Nigerian journalist,  Aliyu Tilde, is part of a team that works to solve territorial conflicts on behalf of the Economic Community of West African States (ECOWAS) — especially in Mali and Nigeria, where Tilde says conflicts with the Fulani have escalated. "You'll find that whenever there is a conflict, it is not usually the Fulani who begin that conflict," he explained, "You will find that they were under attack and they were trying to protect themselves, or they were carrying out a reprisal attack." In Nigeria alone, one must distinguish between three types of incidents, says Tilde. First is the conflict over land between nomadic herders and farmers. However, if the Fulani's cattle destroyed farmland, this would usually be resolved locally. There is also the possibility of gang criminality. "This is a crime, which must be regarded as such," says Tilde. "If a state cannot enforce its laws, that's a problem." The third type is the most problematic: In the struggle for political supremacy in Nigerian states, local rulers would often strengthen their own ethnic groups and agitate against minorities. The consequence of this, says Tilde, is essentially "ethnic cleansing." For example, the Fulani recalled a bloodbath in Taraba state in June 2017, where around 200 people were massacred. For Major General Benjamin Ahanotu, there was no doubt that the goal was to wipe out the Fulani population.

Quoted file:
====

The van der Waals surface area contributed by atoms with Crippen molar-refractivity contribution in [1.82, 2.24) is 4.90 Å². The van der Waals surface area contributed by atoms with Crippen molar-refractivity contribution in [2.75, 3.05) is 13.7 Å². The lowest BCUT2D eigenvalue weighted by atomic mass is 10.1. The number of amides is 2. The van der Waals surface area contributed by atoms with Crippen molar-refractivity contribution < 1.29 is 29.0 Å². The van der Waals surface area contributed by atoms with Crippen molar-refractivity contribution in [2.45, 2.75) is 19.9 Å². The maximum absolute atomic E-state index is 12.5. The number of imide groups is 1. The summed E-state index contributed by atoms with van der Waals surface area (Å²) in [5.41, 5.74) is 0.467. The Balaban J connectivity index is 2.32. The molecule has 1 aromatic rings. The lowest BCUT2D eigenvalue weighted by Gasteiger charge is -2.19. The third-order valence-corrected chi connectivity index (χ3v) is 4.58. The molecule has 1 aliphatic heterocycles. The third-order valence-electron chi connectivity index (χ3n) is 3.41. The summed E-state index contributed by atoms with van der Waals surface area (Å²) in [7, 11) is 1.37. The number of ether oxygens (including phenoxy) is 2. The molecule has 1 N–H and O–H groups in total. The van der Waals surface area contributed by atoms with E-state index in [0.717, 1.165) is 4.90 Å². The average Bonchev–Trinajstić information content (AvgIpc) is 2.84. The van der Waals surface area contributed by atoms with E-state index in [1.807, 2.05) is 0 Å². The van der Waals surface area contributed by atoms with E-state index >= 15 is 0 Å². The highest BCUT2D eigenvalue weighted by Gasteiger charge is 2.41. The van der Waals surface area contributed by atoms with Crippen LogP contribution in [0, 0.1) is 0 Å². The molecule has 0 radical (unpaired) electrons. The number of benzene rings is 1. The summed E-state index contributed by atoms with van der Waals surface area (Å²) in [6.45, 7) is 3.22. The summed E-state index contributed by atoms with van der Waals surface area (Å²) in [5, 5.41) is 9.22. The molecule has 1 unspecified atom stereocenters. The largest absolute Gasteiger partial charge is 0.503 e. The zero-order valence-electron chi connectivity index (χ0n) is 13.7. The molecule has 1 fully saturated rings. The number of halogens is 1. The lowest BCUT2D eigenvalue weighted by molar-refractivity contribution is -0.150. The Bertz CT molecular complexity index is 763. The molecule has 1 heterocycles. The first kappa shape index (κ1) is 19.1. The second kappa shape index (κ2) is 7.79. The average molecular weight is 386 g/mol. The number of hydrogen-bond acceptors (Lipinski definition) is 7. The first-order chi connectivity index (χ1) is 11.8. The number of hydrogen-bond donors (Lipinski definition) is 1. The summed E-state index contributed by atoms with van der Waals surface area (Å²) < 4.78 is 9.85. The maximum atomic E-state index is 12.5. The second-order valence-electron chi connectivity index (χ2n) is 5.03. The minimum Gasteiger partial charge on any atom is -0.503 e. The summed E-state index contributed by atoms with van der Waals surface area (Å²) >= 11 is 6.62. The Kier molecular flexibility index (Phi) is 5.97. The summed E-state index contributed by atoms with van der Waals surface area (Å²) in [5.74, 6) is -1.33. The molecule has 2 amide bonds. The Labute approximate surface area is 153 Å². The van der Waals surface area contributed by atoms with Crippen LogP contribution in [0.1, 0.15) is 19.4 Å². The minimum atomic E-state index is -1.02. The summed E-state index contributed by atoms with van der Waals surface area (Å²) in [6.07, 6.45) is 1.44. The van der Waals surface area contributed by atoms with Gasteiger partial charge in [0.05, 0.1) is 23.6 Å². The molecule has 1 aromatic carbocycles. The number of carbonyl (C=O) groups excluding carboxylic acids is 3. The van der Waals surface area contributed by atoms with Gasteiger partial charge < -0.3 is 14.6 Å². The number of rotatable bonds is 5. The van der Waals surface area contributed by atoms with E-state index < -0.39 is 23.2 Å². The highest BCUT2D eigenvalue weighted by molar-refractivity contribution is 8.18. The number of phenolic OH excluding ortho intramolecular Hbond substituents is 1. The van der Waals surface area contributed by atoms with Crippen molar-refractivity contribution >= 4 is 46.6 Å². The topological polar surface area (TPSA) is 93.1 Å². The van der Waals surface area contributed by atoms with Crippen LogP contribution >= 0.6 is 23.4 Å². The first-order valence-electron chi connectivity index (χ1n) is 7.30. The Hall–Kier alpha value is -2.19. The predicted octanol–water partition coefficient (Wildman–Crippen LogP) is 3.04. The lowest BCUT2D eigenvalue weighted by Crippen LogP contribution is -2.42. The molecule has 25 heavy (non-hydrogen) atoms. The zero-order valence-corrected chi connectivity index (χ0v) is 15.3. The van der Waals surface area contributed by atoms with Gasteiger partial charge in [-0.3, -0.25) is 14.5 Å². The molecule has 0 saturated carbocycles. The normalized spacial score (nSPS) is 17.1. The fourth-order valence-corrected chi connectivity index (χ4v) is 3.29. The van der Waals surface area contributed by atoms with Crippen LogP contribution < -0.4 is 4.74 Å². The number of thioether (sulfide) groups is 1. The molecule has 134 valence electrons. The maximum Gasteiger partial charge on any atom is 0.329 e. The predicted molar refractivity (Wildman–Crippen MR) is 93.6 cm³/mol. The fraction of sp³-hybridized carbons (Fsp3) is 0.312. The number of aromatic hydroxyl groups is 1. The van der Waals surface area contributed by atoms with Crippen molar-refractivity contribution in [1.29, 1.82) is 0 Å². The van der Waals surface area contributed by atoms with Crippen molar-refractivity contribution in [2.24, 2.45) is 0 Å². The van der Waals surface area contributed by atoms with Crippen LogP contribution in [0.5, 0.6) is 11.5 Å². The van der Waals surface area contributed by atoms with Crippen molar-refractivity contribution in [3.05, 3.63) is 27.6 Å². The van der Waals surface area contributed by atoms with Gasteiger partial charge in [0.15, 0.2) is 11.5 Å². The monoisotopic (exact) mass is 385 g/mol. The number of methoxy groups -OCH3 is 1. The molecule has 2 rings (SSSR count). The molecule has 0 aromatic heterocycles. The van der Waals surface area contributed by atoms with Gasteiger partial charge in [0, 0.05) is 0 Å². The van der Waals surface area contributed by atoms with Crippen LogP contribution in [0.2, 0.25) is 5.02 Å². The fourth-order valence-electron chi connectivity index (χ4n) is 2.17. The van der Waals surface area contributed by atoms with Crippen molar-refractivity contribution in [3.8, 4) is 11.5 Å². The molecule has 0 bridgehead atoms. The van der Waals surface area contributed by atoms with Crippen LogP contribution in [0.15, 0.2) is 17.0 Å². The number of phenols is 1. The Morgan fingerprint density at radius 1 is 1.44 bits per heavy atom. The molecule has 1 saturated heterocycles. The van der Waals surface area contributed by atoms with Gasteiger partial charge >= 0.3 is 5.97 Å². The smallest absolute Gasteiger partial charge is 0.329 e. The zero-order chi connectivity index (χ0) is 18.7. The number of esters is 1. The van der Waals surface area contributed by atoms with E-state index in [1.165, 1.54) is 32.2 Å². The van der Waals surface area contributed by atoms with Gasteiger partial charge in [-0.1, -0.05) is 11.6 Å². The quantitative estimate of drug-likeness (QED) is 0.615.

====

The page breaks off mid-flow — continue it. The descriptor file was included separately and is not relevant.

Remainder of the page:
Tilde says the lack of a state presence in Mali and Nigeria is the biggest problem. In areas where there are no job opportunities, young people are increasingly joining criminal groups. "These can be people of all ethnicities — Fulani, Haussa or Tuareg," he says. And when the state offers no security and crime goes unpunished, people turn to their own form of justice and the distrust between different population groups increases.

Senegal and Mauritania as positive examples where "Such conflicts now do not exist because of the implementation of legal factors in place between the two countries," says Tilde. Cattle herds have to be registered and cannot cross the border unnoticed. Alternate areas are designated for the cattle, so that they do not graze on farmland. In Cameroon, the Fulani herdsmen have a better deal, says Usman Shehu, with full rights and obligations. The state receives taxes from the shepherds — but heavy penalties are imposed if their cattle are robbed or killed.

Saturday, May 05, 2018

Thursday, May 03, 2018

Malawi's Albinism